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What makes the perfect human? Immaculate features? Indomitable Intelligence? Incomparable wit? Or irresistible charm? What if you could modify your genes? What if everyone could? What are the consequences of being “better?”
Many bacteria are able to combat viral infection with a defense system called Crispr. Crispr records viral DNA that a bacteria’s been exposed to, and enables a protein complex called Cas9 to basically search for the viral DNA, and destroy it.
Enter Dr. Jennifer Doudna, who started researching Crispr in 2005. By 2012, she co-founded Crispr-Cas9, a life-changing technology that enables humans to edit genes.
As more research on Crispr comes forward, so do new possibilities. Could we cure genetic diseases? Could we cut out cancer? Could I finally get the blue eyes I’ve always wanted? But, what happens when gene editing goes too far?
For genetically modified people to become the norm, gene-editing wouldn’t only have to be legal, it would have to be relatively affordable.
Some countries might even choose subsidize it for life-saving medical procedures. After all, technology like Crispr-Cas9 may be able to be used to prevent any genetic disease or disability we know of today. The genes responsible for Huntington’s disease and cystic fibrosis could be wiped out, and prevented from being passed on. Economics aside, every newborn could have an opportunity to live a normal, healthy life.
Imagine creating a super-race of people. If everybody on the planet was genetically engineered to be the strongest version of themselves, would we still have competitions like the Olympics? If we could modify the intelligence of everyone on Earth, could we solve all of humanity’s greatest challenges? Could it finally be your turn to be Miss Universe, or… The Hulk?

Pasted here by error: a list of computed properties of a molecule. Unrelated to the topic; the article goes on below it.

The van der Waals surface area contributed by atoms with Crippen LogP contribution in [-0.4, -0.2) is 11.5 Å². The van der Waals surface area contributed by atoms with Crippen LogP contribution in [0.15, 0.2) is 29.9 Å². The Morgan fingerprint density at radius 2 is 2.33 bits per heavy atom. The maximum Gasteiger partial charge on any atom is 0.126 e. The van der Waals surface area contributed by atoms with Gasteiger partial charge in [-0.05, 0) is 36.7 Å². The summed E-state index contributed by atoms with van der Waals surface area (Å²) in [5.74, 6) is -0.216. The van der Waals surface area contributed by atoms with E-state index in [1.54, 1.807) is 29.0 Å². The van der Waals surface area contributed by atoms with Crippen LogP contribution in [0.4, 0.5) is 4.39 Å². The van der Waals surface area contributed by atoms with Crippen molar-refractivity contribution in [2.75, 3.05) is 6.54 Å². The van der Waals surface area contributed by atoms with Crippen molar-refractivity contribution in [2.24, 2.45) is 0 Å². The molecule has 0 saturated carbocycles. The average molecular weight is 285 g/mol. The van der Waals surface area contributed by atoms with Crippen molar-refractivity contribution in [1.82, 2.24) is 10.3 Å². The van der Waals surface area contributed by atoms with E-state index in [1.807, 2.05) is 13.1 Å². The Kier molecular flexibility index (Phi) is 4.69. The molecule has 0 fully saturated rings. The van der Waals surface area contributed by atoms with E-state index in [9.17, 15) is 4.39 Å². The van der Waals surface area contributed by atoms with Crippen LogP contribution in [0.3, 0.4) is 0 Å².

But is Crispr-Cas9 really a cure-all? Or a catch-22? When you use Crispr to edit-out unwanted genes, you destroy thousands of DNA bases in one go. Yes, Crispr is pretty precise, but there’s still a risk that you could silence some genes that are meant to be active, and activate genes that are meant to be dormant.
What researchers are finding is that in trying to save yourself through gene-editing, you might just cut out a key anti-cancer mechanism. Not only does Crispr pose a cancer risk, but in re-programming or re-arranging DNA, we might even end up creating new diseases.
Whether it’s a new procedure, a routine operation, or an over-the-counter cold pill, we tend to accept the risk of side-effects or complications if it means getting better. But with gene-editing, don’t you think that getting better might get a bit weird?
What happens when parents start to choose their kids’ height, eye color, hair color, skin pigment, and gender? What happens when those with financial means can buy better cures, better features, and ultimately better futures?
Well that future, if possible, is very far away. Crispr technology is still in its infancy. And our understanding of genes is still too limited to start choosing height or hair color at will.
Eye color, hair color, height, and other physical features are associated with a combination of genes, not just one. But forget science for a moment, ask yourself which is more important: Pure, cold perfection? Or true emotional human connection? It might not be perfect, but it certainly can’t be hacked.
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